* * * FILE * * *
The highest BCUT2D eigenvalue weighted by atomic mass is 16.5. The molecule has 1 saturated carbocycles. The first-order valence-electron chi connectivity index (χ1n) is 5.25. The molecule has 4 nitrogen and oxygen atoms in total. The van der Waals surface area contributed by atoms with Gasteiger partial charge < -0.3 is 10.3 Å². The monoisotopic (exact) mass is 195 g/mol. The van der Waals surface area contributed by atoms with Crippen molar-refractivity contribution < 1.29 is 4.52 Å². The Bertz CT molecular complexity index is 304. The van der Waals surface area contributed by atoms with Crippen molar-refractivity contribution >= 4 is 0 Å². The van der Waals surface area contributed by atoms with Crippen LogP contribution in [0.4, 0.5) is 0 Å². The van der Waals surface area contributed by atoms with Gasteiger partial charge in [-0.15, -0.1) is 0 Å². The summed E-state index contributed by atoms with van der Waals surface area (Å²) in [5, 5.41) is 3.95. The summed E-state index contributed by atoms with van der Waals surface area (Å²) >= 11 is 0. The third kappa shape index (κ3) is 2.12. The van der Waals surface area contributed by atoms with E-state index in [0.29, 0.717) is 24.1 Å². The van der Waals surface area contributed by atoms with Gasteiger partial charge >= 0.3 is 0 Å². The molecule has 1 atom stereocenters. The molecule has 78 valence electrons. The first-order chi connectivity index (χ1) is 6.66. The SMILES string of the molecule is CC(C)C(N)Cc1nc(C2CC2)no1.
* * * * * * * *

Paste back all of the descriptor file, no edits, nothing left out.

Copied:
The highest BCUT2D eigenvalue weighted by atomic mass is 16.5. The molecule has 1 saturated carbocycles. The first-order valence-electron chi connectivity index (χ1n) is 5.25. The molecule has 4 nitrogen and oxygen atoms in total. The van der Waals surface area contributed by atoms with Gasteiger partial charge < -0.3 is 10.3 Å². The monoisotopic (exact) mass is 195 g/mol. The van der Waals surface area contributed by atoms with Crippen molar-refractivity contribution < 1.29 is 4.52 Å². The Bertz CT molecular complexity index is 304. The van der Waals surface area contributed by atoms with Crippen molar-refractivity contribution >= 4 is 0 Å². The van der Waals surface area contributed by atoms with Crippen LogP contribution in [0.4, 0.5) is 0 Å². The van der Waals surface area contributed by atoms with Gasteiger partial charge in [-0.15, -0.1) is 0 Å². The summed E-state index contributed by atoms with van der Waals surface area (Å²) in [5, 5.41) is 3.95. The summed E-state index contributed by atoms with van der Waals surface area (Å²) >= 11 is 0. The third kappa shape index (κ3) is 2.12. The van der Waals surface area contributed by atoms with E-state index in [0.29, 0.717) is 24.1 Å². The van der Waals surface area contributed by atoms with Gasteiger partial charge >= 0.3 is 0 Å². The molecule has 1 atom stereocenters. The molecule has 78 valence electrons. The first-order chi connectivity index (χ1) is 6.66. The SMILES string of the molecule is CC(C)C(N)Cc1nc(C2CC2)no1.